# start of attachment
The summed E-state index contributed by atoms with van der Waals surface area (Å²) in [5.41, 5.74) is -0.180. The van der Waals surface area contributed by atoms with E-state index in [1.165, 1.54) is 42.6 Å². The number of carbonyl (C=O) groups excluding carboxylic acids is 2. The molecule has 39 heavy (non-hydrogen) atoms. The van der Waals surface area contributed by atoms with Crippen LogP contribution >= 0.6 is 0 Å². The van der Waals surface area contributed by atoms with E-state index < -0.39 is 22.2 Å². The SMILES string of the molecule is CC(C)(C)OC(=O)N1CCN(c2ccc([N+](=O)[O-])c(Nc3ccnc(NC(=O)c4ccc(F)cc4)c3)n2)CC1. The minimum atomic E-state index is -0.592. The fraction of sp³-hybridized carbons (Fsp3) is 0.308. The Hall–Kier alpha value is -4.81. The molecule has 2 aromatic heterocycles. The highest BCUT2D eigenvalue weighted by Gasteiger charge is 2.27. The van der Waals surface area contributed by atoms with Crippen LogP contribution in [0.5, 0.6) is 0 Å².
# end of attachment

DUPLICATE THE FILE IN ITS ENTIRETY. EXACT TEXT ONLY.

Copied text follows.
The summed E-state index contributed by atoms with van der Waals surface area (Å²) in [5.41, 5.74) is -0.180. The van der Waals surface area contributed by atoms with E-state index in [1.165, 1.54) is 42.6 Å². The number of carbonyl (C=O) groups excluding carboxylic acids is 2. The molecule has 39 heavy (non-hydrogen) atoms. The van der Waals surface area contributed by atoms with Crippen LogP contribution >= 0.6 is 0 Å². The van der Waals surface area contributed by atoms with E-state index < -0.39 is 22.2 Å². The SMILES string of the molecule is CC(C)(C)OC(=O)N1CCN(c2ccc([N+](=O)[O-])c(Nc3ccnc(NC(=O)c4ccc(F)cc4)c3)n2)CC1. The minimum atomic E-state index is -0.592. The fraction of sp³-hybridized carbons (Fsp3) is 0.308. The Hall–Kier alpha value is -4.81. The molecule has 2 aromatic heterocycles. The highest BCUT2D eigenvalue weighted by Gasteiger charge is 2.27. The van der Waals surface area contributed by atoms with Crippen LogP contribution in [0.5, 0.6) is 0 Å².